There is no doubt that both Jacob and Esau are deeply flawed characters; Jacob in utilizing his brother’s hungry condition in order to receive something that was not rightfully his, and Esau in his inability to appreciate and therefore squander what he had received by grace—his birthright. And while we could devote much discussion to Jacob's appalling behavior, we need to focus instead on Esau’s terrible decision to trade and therefore despise his birthright.
Two important things need to be said about a birthright. First, one received a birthright, not on merit, but on grace. It was by virtue of the birth order that Esau was to receive a double-portion and nothing else. At the end of the day Esau could not state that he deserved it, nor could he claim it as an accomplishment.
Second, Esau’s birthright was a reminder that he was not a lone individual whose destiny was to be determined only by him, but that he was born into something larger than himself—a family that contributed to his identity, that helped form his character, and that had expectations of him that he was obligated, by virtue of nothing other than his birth to fulfill.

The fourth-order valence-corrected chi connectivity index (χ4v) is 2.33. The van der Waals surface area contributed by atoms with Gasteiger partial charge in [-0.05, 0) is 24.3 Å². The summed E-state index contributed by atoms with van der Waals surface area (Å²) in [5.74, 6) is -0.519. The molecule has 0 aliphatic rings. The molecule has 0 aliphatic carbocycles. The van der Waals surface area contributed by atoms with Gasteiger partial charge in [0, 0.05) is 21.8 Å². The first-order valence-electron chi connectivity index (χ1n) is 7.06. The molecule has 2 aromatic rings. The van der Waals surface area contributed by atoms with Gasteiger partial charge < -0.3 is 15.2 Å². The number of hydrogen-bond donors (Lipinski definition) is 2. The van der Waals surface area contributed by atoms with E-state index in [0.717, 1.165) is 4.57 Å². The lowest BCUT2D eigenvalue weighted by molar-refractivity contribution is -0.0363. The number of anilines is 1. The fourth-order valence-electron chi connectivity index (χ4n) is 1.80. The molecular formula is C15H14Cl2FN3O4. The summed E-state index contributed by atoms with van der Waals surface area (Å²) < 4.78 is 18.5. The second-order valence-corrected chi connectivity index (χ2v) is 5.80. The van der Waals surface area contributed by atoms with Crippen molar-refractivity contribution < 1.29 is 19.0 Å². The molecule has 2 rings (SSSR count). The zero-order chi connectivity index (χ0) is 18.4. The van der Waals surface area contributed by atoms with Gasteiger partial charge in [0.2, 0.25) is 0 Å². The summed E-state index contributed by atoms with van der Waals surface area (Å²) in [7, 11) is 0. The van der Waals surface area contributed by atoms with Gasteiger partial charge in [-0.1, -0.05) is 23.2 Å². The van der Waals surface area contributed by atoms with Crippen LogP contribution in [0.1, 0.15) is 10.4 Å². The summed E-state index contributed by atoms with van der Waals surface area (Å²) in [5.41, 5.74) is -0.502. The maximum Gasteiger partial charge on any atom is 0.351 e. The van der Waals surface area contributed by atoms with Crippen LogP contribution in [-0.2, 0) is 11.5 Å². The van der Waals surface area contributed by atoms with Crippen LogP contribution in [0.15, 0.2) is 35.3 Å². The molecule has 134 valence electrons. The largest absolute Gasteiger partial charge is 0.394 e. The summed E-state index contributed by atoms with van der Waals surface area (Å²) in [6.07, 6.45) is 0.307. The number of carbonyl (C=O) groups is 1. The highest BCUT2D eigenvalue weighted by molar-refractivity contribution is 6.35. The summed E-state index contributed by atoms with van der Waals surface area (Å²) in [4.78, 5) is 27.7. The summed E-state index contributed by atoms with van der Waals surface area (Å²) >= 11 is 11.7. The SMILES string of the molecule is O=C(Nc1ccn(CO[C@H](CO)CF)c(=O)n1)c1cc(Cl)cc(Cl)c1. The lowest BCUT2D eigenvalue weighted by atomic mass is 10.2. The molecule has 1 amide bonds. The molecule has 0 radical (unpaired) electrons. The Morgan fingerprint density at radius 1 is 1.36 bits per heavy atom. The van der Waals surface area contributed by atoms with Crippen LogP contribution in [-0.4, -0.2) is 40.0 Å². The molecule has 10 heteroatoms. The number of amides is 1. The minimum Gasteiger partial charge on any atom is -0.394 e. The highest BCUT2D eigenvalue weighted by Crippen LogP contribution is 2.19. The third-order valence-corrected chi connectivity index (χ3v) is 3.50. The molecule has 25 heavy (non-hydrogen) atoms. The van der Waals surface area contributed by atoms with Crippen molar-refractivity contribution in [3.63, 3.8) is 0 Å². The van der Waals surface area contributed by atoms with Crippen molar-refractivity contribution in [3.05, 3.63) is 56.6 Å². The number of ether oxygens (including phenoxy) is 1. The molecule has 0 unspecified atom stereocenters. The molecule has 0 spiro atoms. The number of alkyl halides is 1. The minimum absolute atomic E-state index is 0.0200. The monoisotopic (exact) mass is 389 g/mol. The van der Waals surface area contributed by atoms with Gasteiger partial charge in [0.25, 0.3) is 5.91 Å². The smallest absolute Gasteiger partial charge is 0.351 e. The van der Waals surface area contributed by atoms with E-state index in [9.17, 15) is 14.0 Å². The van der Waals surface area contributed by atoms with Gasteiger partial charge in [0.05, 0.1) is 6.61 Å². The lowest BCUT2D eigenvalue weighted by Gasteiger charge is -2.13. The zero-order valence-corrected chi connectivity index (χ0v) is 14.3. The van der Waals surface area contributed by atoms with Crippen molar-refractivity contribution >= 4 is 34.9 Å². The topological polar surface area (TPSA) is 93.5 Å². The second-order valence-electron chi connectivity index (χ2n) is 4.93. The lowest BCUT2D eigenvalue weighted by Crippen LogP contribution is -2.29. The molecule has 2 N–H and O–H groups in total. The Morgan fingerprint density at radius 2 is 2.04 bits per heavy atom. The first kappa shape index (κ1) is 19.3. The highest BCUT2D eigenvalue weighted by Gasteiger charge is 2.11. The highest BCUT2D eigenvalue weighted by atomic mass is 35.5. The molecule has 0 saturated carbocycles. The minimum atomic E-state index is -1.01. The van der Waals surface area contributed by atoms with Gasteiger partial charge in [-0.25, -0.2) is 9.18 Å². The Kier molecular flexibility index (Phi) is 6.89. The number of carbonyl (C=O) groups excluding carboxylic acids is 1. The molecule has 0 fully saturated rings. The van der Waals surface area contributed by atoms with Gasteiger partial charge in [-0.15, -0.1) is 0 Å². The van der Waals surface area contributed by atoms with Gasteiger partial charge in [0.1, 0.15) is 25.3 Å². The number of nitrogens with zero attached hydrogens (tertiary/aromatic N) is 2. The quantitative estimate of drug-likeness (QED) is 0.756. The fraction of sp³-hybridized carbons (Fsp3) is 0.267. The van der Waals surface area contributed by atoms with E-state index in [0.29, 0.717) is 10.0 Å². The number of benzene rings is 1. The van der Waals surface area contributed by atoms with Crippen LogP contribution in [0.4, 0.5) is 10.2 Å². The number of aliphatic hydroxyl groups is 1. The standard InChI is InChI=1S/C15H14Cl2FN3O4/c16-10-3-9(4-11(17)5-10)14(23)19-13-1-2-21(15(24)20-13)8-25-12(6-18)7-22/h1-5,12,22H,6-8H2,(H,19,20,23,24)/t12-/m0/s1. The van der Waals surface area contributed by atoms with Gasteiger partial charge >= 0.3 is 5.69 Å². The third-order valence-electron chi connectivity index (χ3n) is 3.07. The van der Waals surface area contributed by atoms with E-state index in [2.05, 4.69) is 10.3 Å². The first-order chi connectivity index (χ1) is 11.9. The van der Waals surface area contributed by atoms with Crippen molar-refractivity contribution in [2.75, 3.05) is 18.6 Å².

Esau had not taken sufficient stock of the fact that his status as first-born was to have been received as a very special gift, and that it was to be cherished in gratitude revealed in the way he lived, and in fulfilling the obligations that he had. In not doing so, he literally despised his birthright. His status as first-born meant nothing to him because he lacked a heart of thanksgiving.
In our culture we no longer give such official and special status to the first-born son, which is a good thing, but all of us have received a birthright in the form of blessings. We are privileged to have received the birthright of living in a free society and in one of the most prosperous countries in human history. We have received the birthright of family and friends, and we have received the all-important birthright of our faith and our community of faith. Have we received our birthright in gratitude? There is only one way to know. What are we doing with the blessings we have received? In graciously receiving the grace found in our blessings are we blessing others? Or have we despised our birthright with ingratitude and the selfish pursuit of the trivial.
One of the great and early Christian preachers and theologians, John Chrysostom, writes of what we can learn from Esau,
Let us learn the lesson never to neglect the gifts of God or forfeit important things for worthless trifles.